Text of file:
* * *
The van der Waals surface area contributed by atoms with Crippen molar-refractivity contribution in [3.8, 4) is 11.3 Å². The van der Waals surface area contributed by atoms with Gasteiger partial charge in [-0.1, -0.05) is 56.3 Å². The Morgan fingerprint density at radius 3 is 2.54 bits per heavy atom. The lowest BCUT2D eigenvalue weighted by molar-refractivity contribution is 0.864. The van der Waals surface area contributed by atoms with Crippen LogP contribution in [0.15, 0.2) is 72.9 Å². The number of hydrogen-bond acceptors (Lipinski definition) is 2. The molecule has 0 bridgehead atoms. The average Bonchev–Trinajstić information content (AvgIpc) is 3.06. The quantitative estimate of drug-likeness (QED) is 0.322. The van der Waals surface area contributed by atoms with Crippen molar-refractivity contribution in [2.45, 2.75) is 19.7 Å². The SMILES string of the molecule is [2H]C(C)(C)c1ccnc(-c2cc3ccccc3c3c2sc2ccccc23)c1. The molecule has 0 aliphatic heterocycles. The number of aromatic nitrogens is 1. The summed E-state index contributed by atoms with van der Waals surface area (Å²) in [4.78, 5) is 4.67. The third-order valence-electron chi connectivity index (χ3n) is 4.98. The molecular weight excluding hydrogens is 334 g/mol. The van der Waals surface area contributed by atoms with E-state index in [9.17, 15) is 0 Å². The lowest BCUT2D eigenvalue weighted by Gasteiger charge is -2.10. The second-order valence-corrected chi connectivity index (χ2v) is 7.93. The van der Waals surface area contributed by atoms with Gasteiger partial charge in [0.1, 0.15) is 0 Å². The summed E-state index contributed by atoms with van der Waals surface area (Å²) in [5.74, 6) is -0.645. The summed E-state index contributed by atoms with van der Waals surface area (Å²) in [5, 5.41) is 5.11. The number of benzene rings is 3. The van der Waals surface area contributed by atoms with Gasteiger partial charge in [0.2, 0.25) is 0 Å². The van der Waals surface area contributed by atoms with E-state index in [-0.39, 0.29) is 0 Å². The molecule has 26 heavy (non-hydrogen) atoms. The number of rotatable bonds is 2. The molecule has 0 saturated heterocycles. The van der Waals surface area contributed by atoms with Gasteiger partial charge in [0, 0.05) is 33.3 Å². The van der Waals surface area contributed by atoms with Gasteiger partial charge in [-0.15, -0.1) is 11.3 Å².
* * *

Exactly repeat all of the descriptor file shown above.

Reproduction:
The van der Waals surface area contributed by atoms with Crippen molar-refractivity contribution in [3.8, 4) is 11.3 Å². The van der Waals surface area contributed by atoms with Gasteiger partial charge in [-0.1, -0.05) is 56.3 Å². The Morgan fingerprint density at radius 3 is 2.54 bits per heavy atom. The lowest BCUT2D eigenvalue weighted by molar-refractivity contribution is 0.864. The van der Waals surface area contributed by atoms with Crippen LogP contribution in [0.15, 0.2) is 72.9 Å². The number of hydrogen-bond acceptors (Lipinski definition) is 2. The molecule has 0 bridgehead atoms. The average Bonchev–Trinajstić information content (AvgIpc) is 3.06. The quantitative estimate of drug-likeness (QED) is 0.322. The van der Waals surface area contributed by atoms with Crippen molar-refractivity contribution in [2.45, 2.75) is 19.7 Å². The SMILES string of the molecule is [2H]C(C)(C)c1ccnc(-c2cc3ccccc3c3c2sc2ccccc23)c1. The molecule has 0 aliphatic heterocycles. The number of aromatic nitrogens is 1. The summed E-state index contributed by atoms with van der Waals surface area (Å²) in [4.78, 5) is 4.67. The third-order valence-electron chi connectivity index (χ3n) is 4.98. The molecular weight excluding hydrogens is 334 g/mol. The van der Waals surface area contributed by atoms with E-state index in [9.17, 15) is 0 Å². The lowest BCUT2D eigenvalue weighted by Gasteiger charge is -2.10. The second-order valence-corrected chi connectivity index (χ2v) is 7.93. The van der Waals surface area contributed by atoms with Gasteiger partial charge in [0.1, 0.15) is 0 Å². The summed E-state index contributed by atoms with van der Waals surface area (Å²) in [5.74, 6) is -0.645. The summed E-state index contributed by atoms with van der Waals surface area (Å²) in [5, 5.41) is 5.11. The number of benzene rings is 3. The van der Waals surface area contributed by atoms with Gasteiger partial charge in [0.2, 0.25) is 0 Å². The van der Waals surface area contributed by atoms with E-state index in [-0.39, 0.29) is 0 Å². The molecule has 26 heavy (non-hydrogen) atoms. The number of rotatable bonds is 2. The molecule has 0 saturated heterocycles. The van der Waals surface area contributed by atoms with Gasteiger partial charge in [0, 0.05) is 33.3 Å². The van der Waals surface area contributed by atoms with Gasteiger partial charge in [-0.15, -0.1) is 11.3 Å².